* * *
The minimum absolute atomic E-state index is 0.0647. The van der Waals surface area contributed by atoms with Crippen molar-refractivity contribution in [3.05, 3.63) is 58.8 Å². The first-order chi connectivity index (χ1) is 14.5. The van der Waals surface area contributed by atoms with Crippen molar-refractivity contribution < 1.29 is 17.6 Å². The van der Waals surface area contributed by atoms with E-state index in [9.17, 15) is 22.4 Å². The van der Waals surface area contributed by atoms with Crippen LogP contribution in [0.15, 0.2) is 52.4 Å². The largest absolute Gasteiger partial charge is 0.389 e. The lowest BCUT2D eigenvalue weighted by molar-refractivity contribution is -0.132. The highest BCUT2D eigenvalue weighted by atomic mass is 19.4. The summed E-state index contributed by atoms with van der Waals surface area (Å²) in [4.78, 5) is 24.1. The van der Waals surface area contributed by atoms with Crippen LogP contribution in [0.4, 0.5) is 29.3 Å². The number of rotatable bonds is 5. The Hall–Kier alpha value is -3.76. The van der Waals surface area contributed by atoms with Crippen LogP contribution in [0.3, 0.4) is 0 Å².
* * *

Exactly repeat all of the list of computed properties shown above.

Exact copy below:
The minimum absolute atomic E-state index is 0.0647. The van der Waals surface area contributed by atoms with Crippen molar-refractivity contribution in [3.05, 3.63) is 58.8 Å². The first-order chi connectivity index (χ1) is 14.5. The van der Waals surface area contributed by atoms with Crippen molar-refractivity contribution < 1.29 is 17.6 Å². The van der Waals surface area contributed by atoms with E-state index in [9.17, 15) is 22.4 Å². The van der Waals surface area contributed by atoms with Crippen LogP contribution in [0.15, 0.2) is 52.4 Å². The largest absolute Gasteiger partial charge is 0.389 e. The lowest BCUT2D eigenvalue weighted by molar-refractivity contribution is -0.132. The highest BCUT2D eigenvalue weighted by atomic mass is 19.4. The summed E-state index contributed by atoms with van der Waals surface area (Å²) in [4.78, 5) is 24.1. The van der Waals surface area contributed by atoms with Crippen LogP contribution in [0.4, 0.5) is 29.3 Å². The number of rotatable bonds is 5. The Hall–Kier alpha value is -3.76. The van der Waals surface area contributed by atoms with Crippen LogP contribution in [0.3, 0.4) is 0 Å².